by Michael Smith
Is buying second-hand gifts is a great way to keep those holiday costs down? Is it acceptable? Is it unacceptable? Is it just plain tacky?
I, for one, do it and think it's fine . . . but one has to put a lot of thought into how one does it. That antique or collectible that would fit perfectly into Aunt Hilda's collection is a go. But that puzzle with the missing pieces? That just is not going to happen and it cannot.
Anything that is broken or chipped, has pieces missing or such like, obviously, is not suitable as a gift, and not just on occasions such as Christmas and such like.
However, in any other cases, I surely think that second-hand should be an option that should deserve consideration.
Personally I never have (much of) a problem with receiving second-hand gifts – in fact I get quite a number of things given to me that way – though there are some things that are not suitable, in the same way as I would not buy them from any second-hand store myself.
Maybe you can encourage your family to embrace a 'second-hand gift exchange'. There are many perfect gently-used or never used things at goodwill, charity shops, garage sales, etc. that just would make the perfect gifts.
Being frugal, whether as regards to gifts or in other ways, does not need to mean being cheap. The way I see it is that it helps the environment by giving this or that item a new lease of life, living with me if someone gives it to me, or the other way round. It means this particular item did not have to be made again just for me to have it; it was there already and someone else had “outgrown” it.
Gifting second-hand only works either if the items really look new and maybe even are – and you can find such things often in charity shops here – with the tags still on them and have the boxes to go with them too, or if they are collectibles or such like. It is different, maybe, for small children.
The other option, in my opinion, is to make gifts – handmade gifts are great – for people rather than buying them, whether second-hand or not. When I was a child handmade gifts were the norm for the winter celebrations, and also on other occasions.
The other thing was when I was a child was hand-me-downs, in clothes as much as in other things, or things that came from thrift stores or such. But that was more or less in general, that is to say not necessarily a gift for the winter holidays or for birthday or such. Then, in general, it was hand made, whether clothes or something else.
Personally, I have no problem either giving or receiving second-hand gifts. This is especially the case with books. I frequent used bookstores and love giving my friends and family a book I think they will enjoy.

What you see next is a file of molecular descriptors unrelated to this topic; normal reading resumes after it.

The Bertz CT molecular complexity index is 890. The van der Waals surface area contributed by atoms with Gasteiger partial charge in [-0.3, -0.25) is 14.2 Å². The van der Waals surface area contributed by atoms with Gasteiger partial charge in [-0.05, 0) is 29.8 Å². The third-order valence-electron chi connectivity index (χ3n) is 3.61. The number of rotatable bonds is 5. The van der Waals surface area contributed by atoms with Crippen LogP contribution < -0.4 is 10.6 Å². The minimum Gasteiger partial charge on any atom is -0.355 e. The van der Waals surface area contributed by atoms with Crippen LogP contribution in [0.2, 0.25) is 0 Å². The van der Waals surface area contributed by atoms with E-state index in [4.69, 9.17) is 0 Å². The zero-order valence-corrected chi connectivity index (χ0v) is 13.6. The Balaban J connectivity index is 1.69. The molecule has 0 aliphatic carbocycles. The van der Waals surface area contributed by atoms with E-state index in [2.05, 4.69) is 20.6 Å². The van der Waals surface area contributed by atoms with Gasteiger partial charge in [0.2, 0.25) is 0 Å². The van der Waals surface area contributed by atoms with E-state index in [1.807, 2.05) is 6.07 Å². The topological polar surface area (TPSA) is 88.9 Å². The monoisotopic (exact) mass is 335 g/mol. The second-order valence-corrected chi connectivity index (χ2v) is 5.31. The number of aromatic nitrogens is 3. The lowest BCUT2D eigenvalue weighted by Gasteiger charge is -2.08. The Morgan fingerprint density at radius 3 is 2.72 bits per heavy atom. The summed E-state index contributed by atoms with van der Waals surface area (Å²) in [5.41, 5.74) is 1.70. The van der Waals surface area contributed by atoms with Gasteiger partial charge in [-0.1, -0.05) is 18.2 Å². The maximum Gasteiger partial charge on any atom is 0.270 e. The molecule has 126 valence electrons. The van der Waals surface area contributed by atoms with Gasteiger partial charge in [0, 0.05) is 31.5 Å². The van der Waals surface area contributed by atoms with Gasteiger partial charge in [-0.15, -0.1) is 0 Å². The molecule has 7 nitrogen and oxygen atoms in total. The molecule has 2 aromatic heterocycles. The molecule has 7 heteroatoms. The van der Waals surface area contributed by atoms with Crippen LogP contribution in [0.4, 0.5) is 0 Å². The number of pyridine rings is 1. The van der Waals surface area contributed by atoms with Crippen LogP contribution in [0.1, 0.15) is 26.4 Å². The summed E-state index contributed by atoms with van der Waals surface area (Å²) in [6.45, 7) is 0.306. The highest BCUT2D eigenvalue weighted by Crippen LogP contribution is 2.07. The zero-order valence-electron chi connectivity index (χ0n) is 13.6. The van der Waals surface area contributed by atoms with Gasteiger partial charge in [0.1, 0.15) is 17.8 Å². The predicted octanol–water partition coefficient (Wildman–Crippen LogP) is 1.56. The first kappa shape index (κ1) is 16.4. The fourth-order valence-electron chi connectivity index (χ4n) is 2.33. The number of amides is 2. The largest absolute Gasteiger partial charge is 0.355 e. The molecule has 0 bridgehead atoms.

I try to never give someone a gift just because I got it at a great price. It needs to be something that person would really enjoy.
I must say that I am rather perplexed by folks who would turn up their noses at a second-hand gift. Besides showing poor manners, it shows an amazing lack of perspective. The world is running low on raw materials. Living like we are all entitled to every brand new thing we want is leading us toward ruin. Christmas has become just an opportunity for businesses to make money. Perhaps instead of shopping we would be better off spending time with loved ones.
I know that the same, as regards second-hand gifts, is true with hand-made. There are people, and especially children of today, that will turn their noses up on that.
I remember to this day when, as a young one of about six or so I got my first pocketknife – I have had a small sheath knife before that but I always had wanted a small pocketknife. This was a second-hand knife that was in great condition and I loved it. I still have it today.
The same was true – though alas I no longer have it – of a slingshot that an Uncle made for me at about the same age. Aside from the fact it was a real nice catapult I loved it because it, to me, showed the person's love for me having made it for me; especially for me.
Unfortunately adults and children, and especially children, today have the entirely wrong conception of things.
You see them in the stores, the children that is, and it goes I want that and I want that and I want that – ad infinitum – and the parents will say yes to every request and, even if they have to go into debt for this, they are stupid enough to buy their kids everything they ask for. We are creating a generation of people who are never going to be satisfied.
Do not hesitate to give a used gift this year. Just take a look at the current economic crisis. You will be sharing with those you love a way that they can save money and live a better, more frugal lifestyle. This is a good way to get conversations going about everything you do that is frugal. The knowledge they gain from this may well be the greatest gift of all this year.
© M Smith (Veshengro), November 2008